- You can assess for cultural fit: A combination of their answers to your questions, and their own questions can determine whether they’ll be a good cultural fit and whether their values align with your organisations.
Here’s a guide to assist you for when the roles are reversed and you’re put on the hot seat:
1. Practice your pitch
What’s the worst come scenario? Well, if candidates aren’t convinced that they want to work for you, they might end up rejecting your job offer. Your answers to their questions could cause top-talent to slip through your fingers. This makes selling your organisation from the get-go vital. Typically, you will have a pitch you use at the beginning of the interview to introduce yourself and your organisation. Prepare to revisit the points made in your pitch once the candidate starts to ask questions.
Make sure that your answers to their questions include insight on:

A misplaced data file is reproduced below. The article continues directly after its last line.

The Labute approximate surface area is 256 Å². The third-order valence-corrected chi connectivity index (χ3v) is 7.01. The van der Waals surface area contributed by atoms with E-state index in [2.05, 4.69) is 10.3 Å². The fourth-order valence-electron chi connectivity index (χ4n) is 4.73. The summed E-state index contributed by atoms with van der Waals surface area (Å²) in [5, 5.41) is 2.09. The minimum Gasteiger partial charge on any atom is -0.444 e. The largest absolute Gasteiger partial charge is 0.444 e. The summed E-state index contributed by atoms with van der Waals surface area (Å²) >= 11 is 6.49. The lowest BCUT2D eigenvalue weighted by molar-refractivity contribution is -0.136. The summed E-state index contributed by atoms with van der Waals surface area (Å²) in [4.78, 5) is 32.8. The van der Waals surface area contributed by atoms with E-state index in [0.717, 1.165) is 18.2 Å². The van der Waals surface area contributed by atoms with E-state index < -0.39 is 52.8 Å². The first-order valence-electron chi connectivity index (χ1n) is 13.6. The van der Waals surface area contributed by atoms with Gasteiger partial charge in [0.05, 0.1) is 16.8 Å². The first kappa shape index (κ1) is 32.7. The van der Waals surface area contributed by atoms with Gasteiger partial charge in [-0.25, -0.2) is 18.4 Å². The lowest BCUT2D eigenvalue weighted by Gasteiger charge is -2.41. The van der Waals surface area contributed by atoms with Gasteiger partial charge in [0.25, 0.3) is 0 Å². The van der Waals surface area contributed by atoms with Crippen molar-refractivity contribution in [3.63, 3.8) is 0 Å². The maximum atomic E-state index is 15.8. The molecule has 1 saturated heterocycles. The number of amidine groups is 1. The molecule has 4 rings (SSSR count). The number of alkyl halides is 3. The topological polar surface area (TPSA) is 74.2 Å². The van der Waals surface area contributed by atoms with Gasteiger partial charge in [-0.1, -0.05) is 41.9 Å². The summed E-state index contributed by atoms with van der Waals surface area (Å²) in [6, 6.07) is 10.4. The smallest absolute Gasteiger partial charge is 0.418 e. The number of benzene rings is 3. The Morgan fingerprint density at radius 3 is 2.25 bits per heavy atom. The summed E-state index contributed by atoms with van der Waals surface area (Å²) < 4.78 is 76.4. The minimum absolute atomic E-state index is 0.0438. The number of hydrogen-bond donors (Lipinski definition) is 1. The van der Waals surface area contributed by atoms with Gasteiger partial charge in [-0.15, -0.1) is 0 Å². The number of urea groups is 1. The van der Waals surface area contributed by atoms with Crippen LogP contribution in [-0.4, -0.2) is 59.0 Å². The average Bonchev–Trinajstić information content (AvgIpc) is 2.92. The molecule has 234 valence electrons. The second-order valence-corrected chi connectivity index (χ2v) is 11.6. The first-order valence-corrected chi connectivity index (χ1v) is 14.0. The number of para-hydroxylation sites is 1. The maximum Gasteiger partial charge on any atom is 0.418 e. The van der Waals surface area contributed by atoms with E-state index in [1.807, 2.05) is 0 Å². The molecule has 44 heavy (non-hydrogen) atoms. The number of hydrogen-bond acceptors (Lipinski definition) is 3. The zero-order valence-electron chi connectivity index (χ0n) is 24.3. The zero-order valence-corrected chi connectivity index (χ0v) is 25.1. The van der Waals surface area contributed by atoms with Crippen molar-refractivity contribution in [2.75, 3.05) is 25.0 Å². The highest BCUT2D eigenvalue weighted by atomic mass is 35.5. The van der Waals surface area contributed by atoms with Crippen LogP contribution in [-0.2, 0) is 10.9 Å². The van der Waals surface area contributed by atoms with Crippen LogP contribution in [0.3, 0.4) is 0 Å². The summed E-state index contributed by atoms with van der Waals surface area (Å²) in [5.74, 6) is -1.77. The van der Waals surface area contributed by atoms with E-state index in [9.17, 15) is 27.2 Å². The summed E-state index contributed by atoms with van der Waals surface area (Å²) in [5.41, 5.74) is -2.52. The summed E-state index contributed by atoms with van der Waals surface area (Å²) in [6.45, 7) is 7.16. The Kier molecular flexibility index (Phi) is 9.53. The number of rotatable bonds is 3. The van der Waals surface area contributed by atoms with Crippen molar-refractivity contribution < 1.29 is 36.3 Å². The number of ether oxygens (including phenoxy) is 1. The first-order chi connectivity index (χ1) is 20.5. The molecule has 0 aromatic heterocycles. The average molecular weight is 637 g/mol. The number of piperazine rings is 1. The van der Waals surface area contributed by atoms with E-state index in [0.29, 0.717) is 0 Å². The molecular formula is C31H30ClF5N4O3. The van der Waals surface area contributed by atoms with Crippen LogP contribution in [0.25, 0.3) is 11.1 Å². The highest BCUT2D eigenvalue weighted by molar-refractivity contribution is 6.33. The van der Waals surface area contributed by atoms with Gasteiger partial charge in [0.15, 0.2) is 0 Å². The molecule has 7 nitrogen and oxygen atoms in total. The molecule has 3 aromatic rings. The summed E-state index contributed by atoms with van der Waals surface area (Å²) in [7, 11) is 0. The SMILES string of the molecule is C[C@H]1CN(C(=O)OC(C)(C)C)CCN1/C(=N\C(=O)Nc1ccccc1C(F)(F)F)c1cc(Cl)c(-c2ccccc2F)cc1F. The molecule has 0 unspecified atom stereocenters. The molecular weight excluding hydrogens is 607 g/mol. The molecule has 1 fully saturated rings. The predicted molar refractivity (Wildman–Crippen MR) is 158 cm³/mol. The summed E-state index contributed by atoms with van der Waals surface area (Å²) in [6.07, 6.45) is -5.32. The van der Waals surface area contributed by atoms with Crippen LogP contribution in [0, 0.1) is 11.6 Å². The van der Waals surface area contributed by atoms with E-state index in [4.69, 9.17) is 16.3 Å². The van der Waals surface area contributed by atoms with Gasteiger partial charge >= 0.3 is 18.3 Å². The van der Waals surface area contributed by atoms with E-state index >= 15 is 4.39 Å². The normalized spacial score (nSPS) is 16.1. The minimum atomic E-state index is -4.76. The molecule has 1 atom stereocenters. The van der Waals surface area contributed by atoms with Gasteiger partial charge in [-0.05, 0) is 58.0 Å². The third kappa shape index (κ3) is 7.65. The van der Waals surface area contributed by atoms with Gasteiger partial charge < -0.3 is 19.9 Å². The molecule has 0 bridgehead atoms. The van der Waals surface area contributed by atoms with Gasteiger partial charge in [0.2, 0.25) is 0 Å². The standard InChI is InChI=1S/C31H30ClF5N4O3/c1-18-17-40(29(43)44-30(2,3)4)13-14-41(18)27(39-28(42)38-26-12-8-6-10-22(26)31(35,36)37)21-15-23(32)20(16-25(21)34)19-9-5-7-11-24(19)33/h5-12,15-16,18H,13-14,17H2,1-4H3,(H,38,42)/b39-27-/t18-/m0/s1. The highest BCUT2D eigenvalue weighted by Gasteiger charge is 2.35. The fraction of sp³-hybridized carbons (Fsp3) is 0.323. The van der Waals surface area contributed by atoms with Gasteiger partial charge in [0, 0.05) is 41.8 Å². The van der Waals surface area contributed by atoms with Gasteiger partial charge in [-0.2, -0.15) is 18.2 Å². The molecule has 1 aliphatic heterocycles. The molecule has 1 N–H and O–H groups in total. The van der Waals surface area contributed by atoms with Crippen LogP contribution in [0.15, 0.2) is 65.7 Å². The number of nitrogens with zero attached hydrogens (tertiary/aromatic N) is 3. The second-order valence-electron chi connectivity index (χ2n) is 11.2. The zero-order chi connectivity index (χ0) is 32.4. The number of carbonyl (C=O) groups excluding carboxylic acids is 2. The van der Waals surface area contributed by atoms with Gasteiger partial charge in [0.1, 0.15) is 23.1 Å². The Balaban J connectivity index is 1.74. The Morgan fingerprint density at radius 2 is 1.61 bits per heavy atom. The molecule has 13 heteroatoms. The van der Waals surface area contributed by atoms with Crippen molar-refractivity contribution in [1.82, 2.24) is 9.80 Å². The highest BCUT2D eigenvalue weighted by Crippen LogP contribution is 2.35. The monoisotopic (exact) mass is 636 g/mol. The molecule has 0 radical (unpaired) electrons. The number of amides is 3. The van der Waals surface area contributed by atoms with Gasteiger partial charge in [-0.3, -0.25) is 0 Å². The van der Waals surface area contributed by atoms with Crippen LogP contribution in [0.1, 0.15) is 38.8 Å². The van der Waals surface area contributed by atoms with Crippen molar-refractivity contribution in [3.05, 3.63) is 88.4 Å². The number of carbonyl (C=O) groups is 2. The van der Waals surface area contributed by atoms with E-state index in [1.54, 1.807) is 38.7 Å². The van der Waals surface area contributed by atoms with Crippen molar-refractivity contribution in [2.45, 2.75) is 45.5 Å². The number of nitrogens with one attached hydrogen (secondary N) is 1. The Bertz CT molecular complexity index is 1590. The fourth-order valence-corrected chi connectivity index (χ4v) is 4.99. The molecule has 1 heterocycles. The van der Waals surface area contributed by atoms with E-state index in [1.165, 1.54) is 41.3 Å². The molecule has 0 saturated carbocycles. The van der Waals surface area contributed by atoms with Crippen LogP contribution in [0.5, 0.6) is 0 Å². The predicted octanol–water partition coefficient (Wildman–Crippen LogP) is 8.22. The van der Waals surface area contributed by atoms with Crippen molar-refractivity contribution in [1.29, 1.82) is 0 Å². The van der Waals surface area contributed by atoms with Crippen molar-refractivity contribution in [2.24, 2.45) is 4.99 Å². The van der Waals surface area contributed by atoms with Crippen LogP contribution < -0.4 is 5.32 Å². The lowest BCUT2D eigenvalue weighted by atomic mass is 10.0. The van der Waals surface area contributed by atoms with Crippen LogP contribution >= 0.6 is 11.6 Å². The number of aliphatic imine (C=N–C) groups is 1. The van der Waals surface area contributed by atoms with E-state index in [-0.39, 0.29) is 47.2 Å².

- Your organisation’s mission
- What your organisation does to keep its employees engaged and motivated
- What challenges they might be expected to face and how they’ll be supported
- How that specific position contributes to the organisation’s overall success
Listen closely to the candidate’s answers to your questions, and adjust yours to reflect what they’re looking for in a job.
2. Research your organisation
You may have worked for your organisation for several years and feel like you know everything there is to it; as you’ve progressed through the ranks, you’ve witnessed your organisation transform and grow. However, you don’t want to be caught out or left tongue-tied.
If the candidate has done their research, they will only ask questions that they couldn’t find the answer to on your organisation’s website. When was the last time you read the copy on your website, from front to back? It might be worth checking whether anything is missing. When was the last time it was updated? Can you offer additional insight that the website doesn’t?